A choice of replies.

One: He can't read left to right? Well, maybe there's a solution to that. Oh, Rabbi...

Two: Do all of you reading this know from just what state in our union Mr. Timberlake happens to hail, or would you like me to refresh your memory?

Tuesday, September 05, 2006

Now that, my friends, is comedy

Guerrilla artist Banksy hijacked a shipment of Paris Hilton cds and replaced the cd with a disc of his own music ... he also replaced the inner artwork with his own manipulated artwork. Here are a few photos of the jacked up artwork and the cd:

Banksy has replaced Hilton's CD with his own remixes and given them titles such as Why am I Famous?, What Have I Done? and What Am I For? He has also changed pictures of her on the CD sleeve to show the US socialite topless and with a dog's head. A spokeswoman for Banksy said he had doctored 500 copies of her debut album Paris in 48 record shops across the UK. She told the BBC News website: "He switched the CDs in store, so he took the old ones out and put his version in" ... But he left the original barcode so people could buy the CD without realising it had been interfered with. Banksy is notorious for his secretive and subversive stunts such as sneaking doctored versions of classic paintings into major art galleries. His spokeswoman said he had tampered with the CDs in branches of HMV and Virgin as well as independent record stores ... No customers had complained or returned a doctored version, he said.

Via Pink Is The New Blog.

Monday, September 04, 2006

Labo(u)r day address

I refuse to believe that the hardworking people of these United States would not have wanted me to get my mail on this, their day. That said, I'm stealing a tip from Blue Gal and using this as an excuse to post the video for one of my favorite Billy Bragg songs.

It's not as explicitly political as some of his others, though Billy being Billy, a nuclear submarine and painful headlines do make it into the second verse. Most importantly as far as I'm concerned, it features Kirsty MacColl (sigh) banging on a tambourine, shaking what her mama gave her, singing backup vocals and generally taking the piss out of Bragg.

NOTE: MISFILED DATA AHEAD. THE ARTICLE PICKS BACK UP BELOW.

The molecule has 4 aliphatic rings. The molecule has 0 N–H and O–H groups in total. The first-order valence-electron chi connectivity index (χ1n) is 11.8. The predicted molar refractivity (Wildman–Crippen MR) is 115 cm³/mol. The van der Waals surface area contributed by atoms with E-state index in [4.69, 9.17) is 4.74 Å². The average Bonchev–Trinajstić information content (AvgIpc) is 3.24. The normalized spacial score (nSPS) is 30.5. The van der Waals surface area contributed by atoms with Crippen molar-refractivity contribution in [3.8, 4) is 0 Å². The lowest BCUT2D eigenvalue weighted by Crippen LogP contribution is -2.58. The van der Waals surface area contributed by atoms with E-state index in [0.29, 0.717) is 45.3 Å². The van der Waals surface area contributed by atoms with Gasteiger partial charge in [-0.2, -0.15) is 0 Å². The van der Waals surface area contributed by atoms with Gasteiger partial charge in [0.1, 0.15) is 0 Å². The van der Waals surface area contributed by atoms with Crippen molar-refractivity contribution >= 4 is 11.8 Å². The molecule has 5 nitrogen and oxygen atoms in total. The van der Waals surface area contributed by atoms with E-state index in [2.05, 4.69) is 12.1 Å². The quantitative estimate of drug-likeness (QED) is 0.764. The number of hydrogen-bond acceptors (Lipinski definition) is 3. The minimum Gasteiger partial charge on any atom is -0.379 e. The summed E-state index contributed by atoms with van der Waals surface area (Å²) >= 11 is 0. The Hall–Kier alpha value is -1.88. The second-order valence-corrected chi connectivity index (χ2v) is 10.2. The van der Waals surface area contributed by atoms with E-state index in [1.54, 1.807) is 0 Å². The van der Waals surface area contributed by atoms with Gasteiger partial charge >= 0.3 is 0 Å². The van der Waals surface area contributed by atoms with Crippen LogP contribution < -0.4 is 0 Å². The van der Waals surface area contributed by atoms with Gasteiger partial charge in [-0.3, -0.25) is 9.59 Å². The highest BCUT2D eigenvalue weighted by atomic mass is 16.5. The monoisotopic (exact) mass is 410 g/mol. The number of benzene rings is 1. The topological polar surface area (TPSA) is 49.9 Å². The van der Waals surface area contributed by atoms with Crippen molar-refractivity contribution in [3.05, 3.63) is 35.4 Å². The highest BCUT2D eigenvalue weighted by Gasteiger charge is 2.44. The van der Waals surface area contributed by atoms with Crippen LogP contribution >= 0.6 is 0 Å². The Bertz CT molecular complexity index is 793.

God, I love her.

Sunday, September 03, 2006


There was a month or so there, around 1984, when if you asked me who I would want to be if I could be anybody besides myself I would have said: Daryl Hall.

I also love theaters. Not "the theater," pls note (though I've loved that too in my time), but theaters. There is something romantic about a big, cavernous, empty theater.

And as you may remember, I'm also a sucker for water imagery. I think the ocean is beautiful and many of my favorite songs have overt or covert water associations.

What we have here is a few of my favorite things.

The lord taketh away, and the lord giveth.

As my friends and fans know, this season I expect to be saying "no, thank you" to Gilmore Girls after the departure of creator Amy Sherman-Palladino and her husband Dan. Ah, but there's good news tonight.

As it turns out, this does not mean I have to give up watching Lauren Graham speak great dialogue by a writer who is a genius or something like it.Thanks to her recently announced two-episode appearance on...(wait for it)...Studio 60.

Random Flickr-Blogging: IMG_6074

Today I seem to be in the mood for a few romantic locales...

This is very much the kind of place I liked to play as a child when given the chance. A green and leafy glade, with stairs to run up and down and an archway for dramatic entrances. I would have figured out ways to "stage" Robin Hood or sumthin'....

See the lights, in the night sky...

This one makes me want to listen to a Ryuichi Sakamoto album. So I am.

Original sources here, here and here.